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Has spring arrived in Mardale before half term?

08/02/2015

It was -4c at the car park at Mardale Head with clear skies and the moon just disappearing from view at 0830 this morning. Having left home in fog in the Eden Valley, I wasn’t expecting too much of a day in Mardale. How wrong I was! As soon as I climbed out of the valley at home, the sky cleared and it started to look more like the weather forecast with the high pressure still dominating the north west.

Looking into Whelter Crags across Haweswater

Looking into Whelter Crags across a partly frozen Haweswater

Apart from Christine and my cars, there were only a couple of others there as we arrived – Mardale can be such a daft place to walk if the weather is unkind and the lack of cars seemed not to bode well. The fine weather of the last couple of days has thawed the snow at the lower levels but anything above 250m is still well covered. The Hardwick sheep are looking ready to lamb in the north east lake district – a sign of spring perhaps?

Kidsty Pike in the February sun

Kidsty Pike in the February sun

It’s easy to believe that maybe Spring is on its way when you sit in the snow and warm yourself in the morning sun watching the aeroplane contrails in the blue sky.

Basking in the Caribbean on a sandy beach ?? No - just the Lake District in the snow

Basking in the Caribbean on a sandy beach ?? No – just the Lake District in the snow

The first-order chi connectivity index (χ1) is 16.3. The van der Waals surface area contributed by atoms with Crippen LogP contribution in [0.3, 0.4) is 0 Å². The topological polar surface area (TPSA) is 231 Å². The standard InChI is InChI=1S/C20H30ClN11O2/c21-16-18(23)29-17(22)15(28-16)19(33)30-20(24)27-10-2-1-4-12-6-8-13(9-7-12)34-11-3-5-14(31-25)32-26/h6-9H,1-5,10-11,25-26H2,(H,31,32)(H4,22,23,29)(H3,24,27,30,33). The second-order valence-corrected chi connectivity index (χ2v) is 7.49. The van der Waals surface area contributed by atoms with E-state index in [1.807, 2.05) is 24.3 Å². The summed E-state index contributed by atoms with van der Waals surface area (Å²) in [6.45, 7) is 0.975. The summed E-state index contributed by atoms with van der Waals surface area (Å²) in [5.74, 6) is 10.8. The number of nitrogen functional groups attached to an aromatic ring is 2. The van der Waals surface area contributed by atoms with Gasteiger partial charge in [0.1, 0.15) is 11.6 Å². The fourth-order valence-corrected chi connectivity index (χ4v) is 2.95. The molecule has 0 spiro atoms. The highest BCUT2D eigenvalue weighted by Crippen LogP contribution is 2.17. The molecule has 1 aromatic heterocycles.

Wonder where they are headed?

Wonder where they are headed?

Memo to self: charge camera battery so it lasts longer than coffee break – doh!

Still another spectacular day in my back yard – good company, great scenery, and stunning Spring weather – maybe!!! Watch this space – half term is looming !!

Whatever happens – I love my job and the place I live 🙂

A sultry winter’s day in Buttermere

07/02/2015

Myself and 11 friends headed out to Buttermere amid concerns about Newlines and Honister passes being potentially blocked by the snow. Fortunately, the Honister Pass was pretty clear with just a few ice spots on the way down under the shadow of Fleetwith Pike, but nothing that a Volvo couldn’t handle!

The weather was forecast to be 6c and wind less with cloud cover and it was pretty much spot on. The calm start from Hassness up Scarth Gap was pretty ‘balmy’ for a February morning. Butter mere is always peaceful but even more so on a quiet Friday morning in February.

The view from Hassness towards Haystacks

The view from Hassness towards Haystacks

The shadows on the still lake made for some lovely shots even if the tops were still shrouded in mist and fog.

As the day warmed up, the mist retreated and it made for good walking weather even if Jane, Milo, David and I were left behind as we snapped away at the scenes.

Looking towards Crummock Water as the mist started to lift and reveal the mountain landscape

Looking towards Crummock Water as the mist started to lift and reveal the mountain landscape

The pictures have a slightly monochrome effect due to the flat light, but I think it adds to the drama of the area and makes a change from all those lovely blue sky photographs we always see 🙂

A 'classic' Buttermere view as we look towards Fleetwith Pike on the left and Haystacks on the right